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A Place where There Is Peace, Is where I Want to Live

Mebratu Selam lived in Indonesia for a while now. He was granted “Refugee status” by UNHCR. Twenty-six years ago, he was born in a small town in Ethiopia into a family of an ethnic minority. After graduating high school he had studied at the Academy of Engineering, but did not finish it. Fortunately, after training in the field of construction engineering with good results, he was recruited by a company and worked as construction worker. But his life was soon to change due to threats and insecurity, forcing him to leave home in search of safety. Continue reading

An Asylum Seeker Women living in a community

Even One Woman Displaced is Too Many!

Qamariah, born to a family or clan experiencing persecution, is bound to continue her journey through the world, enduring the suffering, threats and uncertainties until finding the people and a country that is willing to accept her for what she is, a human being, giving her the rights that she deserves and long yearned for – the Right to Freedom of Physical Harm, the Right to Education, the Right to a Nationality, the Right to form a Family and the Right to Work. Rights we take for granted every day. Continue reading

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It is a privilege to serve refugees

To serve refugees is a noble task and makes me feel happy, despite the hard and heavy issues we face on a daily basis. It is noble because JRS treats refugees with dignity and respect, as all human beings should be treated. The bureaucratic system they have to go through in order to become citizens of another country dehumanizes them, reduces them to case numbers, and this is what JRS accompaniment strives to compensate for. Continue reading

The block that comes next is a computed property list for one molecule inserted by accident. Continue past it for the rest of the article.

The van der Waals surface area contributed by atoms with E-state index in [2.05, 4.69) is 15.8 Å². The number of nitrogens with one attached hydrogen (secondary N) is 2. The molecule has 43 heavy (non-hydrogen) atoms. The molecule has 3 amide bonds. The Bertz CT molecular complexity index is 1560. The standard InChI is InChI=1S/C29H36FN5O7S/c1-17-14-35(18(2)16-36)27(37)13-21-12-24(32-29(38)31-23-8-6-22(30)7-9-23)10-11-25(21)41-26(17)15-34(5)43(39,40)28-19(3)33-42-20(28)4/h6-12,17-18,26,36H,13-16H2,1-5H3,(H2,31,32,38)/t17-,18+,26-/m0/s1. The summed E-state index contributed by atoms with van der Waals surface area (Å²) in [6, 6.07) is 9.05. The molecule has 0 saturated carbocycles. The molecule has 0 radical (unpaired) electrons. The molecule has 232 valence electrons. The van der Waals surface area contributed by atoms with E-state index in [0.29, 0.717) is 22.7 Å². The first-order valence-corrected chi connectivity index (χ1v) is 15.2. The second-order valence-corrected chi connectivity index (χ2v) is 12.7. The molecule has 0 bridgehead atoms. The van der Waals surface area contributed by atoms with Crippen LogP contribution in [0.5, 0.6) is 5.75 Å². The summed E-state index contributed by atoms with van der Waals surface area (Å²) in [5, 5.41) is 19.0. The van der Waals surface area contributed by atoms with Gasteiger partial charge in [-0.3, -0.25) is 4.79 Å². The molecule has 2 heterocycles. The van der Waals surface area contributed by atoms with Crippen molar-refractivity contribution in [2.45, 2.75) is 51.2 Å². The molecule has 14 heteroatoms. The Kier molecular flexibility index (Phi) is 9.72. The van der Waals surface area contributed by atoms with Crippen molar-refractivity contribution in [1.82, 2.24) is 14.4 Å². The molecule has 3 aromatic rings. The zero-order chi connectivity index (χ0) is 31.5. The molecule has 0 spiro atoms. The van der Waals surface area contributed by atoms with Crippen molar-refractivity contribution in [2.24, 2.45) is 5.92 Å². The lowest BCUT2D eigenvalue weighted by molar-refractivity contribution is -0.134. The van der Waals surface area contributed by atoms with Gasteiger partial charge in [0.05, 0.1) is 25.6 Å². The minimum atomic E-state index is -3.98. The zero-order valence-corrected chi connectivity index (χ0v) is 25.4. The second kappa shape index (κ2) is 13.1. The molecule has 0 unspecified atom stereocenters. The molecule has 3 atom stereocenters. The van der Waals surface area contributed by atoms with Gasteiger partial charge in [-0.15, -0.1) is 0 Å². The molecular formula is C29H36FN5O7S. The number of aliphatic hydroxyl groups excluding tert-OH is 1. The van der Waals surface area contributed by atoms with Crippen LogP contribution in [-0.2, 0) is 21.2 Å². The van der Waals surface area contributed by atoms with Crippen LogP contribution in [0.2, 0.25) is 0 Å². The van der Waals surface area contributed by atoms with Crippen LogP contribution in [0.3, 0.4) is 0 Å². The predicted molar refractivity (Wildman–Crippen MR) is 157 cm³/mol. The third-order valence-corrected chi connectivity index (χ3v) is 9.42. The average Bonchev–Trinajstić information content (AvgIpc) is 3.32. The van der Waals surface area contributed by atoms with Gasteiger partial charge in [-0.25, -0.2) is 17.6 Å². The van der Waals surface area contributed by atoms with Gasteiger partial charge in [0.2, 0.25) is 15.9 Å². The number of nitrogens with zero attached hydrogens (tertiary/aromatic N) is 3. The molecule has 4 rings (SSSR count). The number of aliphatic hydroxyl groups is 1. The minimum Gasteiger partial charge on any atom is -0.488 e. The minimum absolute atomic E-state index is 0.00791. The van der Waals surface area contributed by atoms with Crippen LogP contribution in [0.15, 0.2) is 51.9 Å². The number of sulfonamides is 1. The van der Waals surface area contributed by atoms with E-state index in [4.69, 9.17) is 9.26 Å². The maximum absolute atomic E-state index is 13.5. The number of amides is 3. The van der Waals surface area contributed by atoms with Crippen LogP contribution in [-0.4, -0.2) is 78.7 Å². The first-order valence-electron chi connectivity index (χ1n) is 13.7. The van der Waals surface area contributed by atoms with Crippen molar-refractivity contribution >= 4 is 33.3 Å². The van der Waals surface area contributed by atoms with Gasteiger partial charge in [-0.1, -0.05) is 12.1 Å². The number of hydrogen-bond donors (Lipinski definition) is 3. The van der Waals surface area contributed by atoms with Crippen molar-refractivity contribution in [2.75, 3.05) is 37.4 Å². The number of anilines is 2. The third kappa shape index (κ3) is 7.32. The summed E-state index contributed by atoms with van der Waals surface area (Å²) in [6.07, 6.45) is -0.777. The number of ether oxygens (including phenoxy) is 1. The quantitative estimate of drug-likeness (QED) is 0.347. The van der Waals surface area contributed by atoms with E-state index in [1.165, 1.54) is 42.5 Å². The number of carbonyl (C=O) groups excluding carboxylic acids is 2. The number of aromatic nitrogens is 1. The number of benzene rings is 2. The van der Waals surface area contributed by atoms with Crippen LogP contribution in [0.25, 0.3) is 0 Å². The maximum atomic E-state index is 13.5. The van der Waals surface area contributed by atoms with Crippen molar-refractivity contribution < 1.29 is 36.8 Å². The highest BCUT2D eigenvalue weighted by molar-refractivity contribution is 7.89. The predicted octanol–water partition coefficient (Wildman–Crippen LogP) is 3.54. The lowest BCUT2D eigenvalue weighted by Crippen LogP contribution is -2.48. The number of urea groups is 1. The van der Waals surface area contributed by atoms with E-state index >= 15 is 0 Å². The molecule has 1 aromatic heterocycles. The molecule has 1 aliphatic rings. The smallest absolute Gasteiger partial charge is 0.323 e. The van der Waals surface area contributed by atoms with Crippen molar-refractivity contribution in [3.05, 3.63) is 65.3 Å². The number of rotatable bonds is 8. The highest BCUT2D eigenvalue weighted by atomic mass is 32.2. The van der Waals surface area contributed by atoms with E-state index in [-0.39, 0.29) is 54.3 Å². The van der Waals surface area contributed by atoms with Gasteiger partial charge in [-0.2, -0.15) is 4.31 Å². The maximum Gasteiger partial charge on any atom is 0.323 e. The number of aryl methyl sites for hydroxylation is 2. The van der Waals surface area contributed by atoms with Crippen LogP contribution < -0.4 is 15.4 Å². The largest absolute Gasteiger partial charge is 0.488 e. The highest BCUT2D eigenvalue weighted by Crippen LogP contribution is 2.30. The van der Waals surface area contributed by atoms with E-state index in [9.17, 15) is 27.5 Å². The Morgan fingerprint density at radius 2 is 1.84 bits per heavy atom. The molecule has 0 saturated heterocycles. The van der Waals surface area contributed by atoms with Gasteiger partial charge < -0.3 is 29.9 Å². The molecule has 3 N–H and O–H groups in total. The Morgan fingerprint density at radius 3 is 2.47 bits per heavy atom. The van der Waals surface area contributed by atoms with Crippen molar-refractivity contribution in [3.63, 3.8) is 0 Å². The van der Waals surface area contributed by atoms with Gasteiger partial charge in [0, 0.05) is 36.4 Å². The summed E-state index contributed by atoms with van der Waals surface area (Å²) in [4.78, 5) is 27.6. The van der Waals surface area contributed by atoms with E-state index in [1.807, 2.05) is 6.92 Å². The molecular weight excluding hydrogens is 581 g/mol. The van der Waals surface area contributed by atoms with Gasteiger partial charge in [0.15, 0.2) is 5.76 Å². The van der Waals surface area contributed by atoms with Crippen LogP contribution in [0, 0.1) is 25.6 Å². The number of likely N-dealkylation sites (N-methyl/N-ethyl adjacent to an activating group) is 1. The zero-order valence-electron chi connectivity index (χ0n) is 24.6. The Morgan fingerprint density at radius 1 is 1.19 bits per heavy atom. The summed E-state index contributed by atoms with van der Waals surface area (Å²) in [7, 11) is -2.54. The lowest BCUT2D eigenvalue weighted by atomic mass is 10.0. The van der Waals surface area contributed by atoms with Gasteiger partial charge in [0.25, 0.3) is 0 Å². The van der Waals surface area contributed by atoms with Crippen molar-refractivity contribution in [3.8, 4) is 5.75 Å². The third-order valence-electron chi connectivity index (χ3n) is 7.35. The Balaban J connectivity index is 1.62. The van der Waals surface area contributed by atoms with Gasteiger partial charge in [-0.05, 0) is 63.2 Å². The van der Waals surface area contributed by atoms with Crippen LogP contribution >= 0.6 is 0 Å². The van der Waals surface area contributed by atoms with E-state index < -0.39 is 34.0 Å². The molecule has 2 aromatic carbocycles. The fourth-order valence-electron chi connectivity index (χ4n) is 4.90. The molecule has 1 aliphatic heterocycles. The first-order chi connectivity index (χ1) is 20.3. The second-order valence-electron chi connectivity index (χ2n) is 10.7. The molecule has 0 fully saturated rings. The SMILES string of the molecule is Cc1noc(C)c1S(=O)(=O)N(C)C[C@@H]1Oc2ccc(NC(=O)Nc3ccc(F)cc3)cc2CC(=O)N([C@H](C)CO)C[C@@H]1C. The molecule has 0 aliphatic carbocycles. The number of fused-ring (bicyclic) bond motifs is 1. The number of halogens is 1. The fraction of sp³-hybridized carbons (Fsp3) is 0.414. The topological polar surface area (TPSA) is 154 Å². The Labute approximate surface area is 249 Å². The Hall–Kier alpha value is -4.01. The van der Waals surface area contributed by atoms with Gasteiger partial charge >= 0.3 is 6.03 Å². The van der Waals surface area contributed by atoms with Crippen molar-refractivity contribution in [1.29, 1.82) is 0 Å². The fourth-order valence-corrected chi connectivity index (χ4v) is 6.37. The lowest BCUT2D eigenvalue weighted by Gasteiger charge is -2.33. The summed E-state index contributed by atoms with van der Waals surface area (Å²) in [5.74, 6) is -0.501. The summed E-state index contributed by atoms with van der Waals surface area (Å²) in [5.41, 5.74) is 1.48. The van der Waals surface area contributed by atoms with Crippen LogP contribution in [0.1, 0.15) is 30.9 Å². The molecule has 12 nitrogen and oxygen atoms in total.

Staf JRS mengucapkan selamat kepada Pengungsi saat peringatan Nauruz

Under God’s Wings of Protection

It’s Otang Sukarna, a 50 year old resident of a village on the hills of Cipayung, West Java, who sincerely put this Psalm in the daily life. He’s just a modest villager who befriends the Refugees and Asylum seekers. By simple but real ways, he motivates his fellow village residents, mothers and children to show kindness and friendliness to the Refugees and Asylum seekers living nearby. This honest and sincere friendship and mutually supportive attitude makes up the real kindness and also protection that gives them the feeling of security. Continue reading